Yeah, you know, so I come from that line of thinking to like you said, you know, this is a taboo topic you didn't talk about and it really came through years of my own just research and talking to people that I came to understand that it isn't what we've been led to believe most of our lives. And the thing that really clicked for me was understanding just the basic science of your body. Within our body, just like you have an endocrine system or a digestive system or an immune system. You have an endocannabinoid system, and your body actually produces its own cannabinoids, that because they're not derived from the plant called anandamide. So they're derived from within the body. And you have different receptors within your brain as well as all the organs within your body, that these receptors come up when they're under duress. And so filling those receptors with these compounds actually helps to induce homeostasis within your body. So once I had that understanding, like okay, the ability to take this in here is not only already there, it's existing, it's predetermined by the design of our body, but also there's only a couple of places in in the entire world that you can get these compounds one is naturally from within your own body. And the other predominant source is from the cannabis plant. And the fact that there's that kind of you know, nature's locking key that your body's asking for on a regular basis helped me to break down the barrier to understanding that there's some you know, deliberate need for this within our bodies and the there's this incredible natural source of it that has withstood, despite humanity's best efforts, the test of time, and it's still here a part of human culture.
Brian Nichols 10:08
Yeah, well, and I think it's, it's not only a part of human culture, it's now becoming more accepted, which I mean, even rewind 20 years ago, we're just talking about the stigma that went along with utilizing cannabis in any type of manner, whether it was recreational, or even, in some cases, medicinal. I remember when I first heard of a cancer patient that I knew as a family friend who was using medicinal marijuana, and my brain just blew up. I'm like, they're that that person. And just for some context, this person was a noted community figure. They were a former seated elected official, like, very, very prominent. And, ironically enough, I think we're at one point very against the use of just Anibus, in general, very against that. And they had led many campaigns in elected office against it, ironically enough, but then, when they were in a position that they had to use it firsthand, not only did they see the benefit, but then they almost took it in complete. 180. Right, Jordan, and that I thought was interesting, because now they went from being against it to actually being an advocate for it. And I think that goes hand in hand with the importance of people being able to actually see the value for themselves firsthand. I mean, it's, it's so easy to go out and demonize things when you don't know anything about it. And frankly, I think a lot of the demonization of the cannabis industry in general comes from the ignorance that comes from folks just simply not knowing what that is that they are there. So they think fervently upset about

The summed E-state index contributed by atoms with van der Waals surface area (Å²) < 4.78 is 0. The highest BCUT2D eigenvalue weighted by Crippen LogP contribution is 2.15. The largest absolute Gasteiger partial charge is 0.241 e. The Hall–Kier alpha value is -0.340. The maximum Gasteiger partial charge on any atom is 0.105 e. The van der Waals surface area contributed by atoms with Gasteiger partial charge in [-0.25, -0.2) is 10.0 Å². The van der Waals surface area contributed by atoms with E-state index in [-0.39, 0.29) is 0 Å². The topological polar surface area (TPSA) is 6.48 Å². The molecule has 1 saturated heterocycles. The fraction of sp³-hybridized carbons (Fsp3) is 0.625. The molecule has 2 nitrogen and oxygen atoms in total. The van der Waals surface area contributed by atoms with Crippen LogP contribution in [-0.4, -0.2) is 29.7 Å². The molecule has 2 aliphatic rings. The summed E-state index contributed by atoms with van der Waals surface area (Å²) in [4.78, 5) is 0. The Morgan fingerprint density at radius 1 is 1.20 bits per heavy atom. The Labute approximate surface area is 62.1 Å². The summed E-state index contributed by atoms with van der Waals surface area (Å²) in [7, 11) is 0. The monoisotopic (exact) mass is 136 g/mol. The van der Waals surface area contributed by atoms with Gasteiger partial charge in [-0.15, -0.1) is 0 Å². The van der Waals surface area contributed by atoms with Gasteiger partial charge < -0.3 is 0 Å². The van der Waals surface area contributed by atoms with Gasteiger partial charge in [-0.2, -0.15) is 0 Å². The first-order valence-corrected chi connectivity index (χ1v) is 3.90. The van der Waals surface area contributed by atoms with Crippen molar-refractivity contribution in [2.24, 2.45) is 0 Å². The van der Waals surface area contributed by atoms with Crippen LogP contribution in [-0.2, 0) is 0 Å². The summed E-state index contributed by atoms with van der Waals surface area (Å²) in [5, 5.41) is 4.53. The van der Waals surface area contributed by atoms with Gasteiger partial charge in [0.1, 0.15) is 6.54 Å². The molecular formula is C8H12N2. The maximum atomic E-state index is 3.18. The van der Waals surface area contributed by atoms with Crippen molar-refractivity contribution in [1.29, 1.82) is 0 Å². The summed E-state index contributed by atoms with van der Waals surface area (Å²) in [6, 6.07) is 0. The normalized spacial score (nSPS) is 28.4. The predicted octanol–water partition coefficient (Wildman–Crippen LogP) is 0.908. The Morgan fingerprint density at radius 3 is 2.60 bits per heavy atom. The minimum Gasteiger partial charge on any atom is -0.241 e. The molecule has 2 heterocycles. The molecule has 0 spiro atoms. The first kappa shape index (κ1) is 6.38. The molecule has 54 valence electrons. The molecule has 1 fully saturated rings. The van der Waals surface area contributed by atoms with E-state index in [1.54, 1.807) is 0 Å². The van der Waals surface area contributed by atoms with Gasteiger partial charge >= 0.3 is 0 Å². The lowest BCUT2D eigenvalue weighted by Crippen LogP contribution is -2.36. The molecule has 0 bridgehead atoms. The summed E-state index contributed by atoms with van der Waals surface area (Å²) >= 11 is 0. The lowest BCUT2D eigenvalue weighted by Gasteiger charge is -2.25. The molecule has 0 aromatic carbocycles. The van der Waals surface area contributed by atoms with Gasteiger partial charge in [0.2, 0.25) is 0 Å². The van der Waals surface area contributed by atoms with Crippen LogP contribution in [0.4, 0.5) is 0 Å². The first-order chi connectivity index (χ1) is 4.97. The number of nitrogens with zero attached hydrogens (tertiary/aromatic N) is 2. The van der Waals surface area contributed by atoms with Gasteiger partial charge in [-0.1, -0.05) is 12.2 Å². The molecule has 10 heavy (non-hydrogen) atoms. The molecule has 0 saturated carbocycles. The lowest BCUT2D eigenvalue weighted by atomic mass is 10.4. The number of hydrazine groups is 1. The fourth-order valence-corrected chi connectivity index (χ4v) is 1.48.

Jordan Lams 11:46
and what you mentioned there. And that anecdote is really very largely the story that gets people to convert their understanding over it's either themselves or someone very close to them that they see going through something debilitating or traumatic, and then getting such great relief from this product. And then also on the other hand, not having the all of the results that are attached to the stigma is of that, you know, it will destroy your life and makes you lazy Stoner, it's bad for you all of this, they see, they're just the same people that they knew and love or that they themselves as people didn't change and the quality of life improvement that people get from it can extend so far beyond even just what they may initially set out to use cannabis for.
Brian Nichols 12:27
Talk to us about the and this is something I hear often brought up is that, hey, you should still be careful though, with cannabis because it's super, super, super addictive. Is that Is that true? Jordan?
Jordan Lams 12:39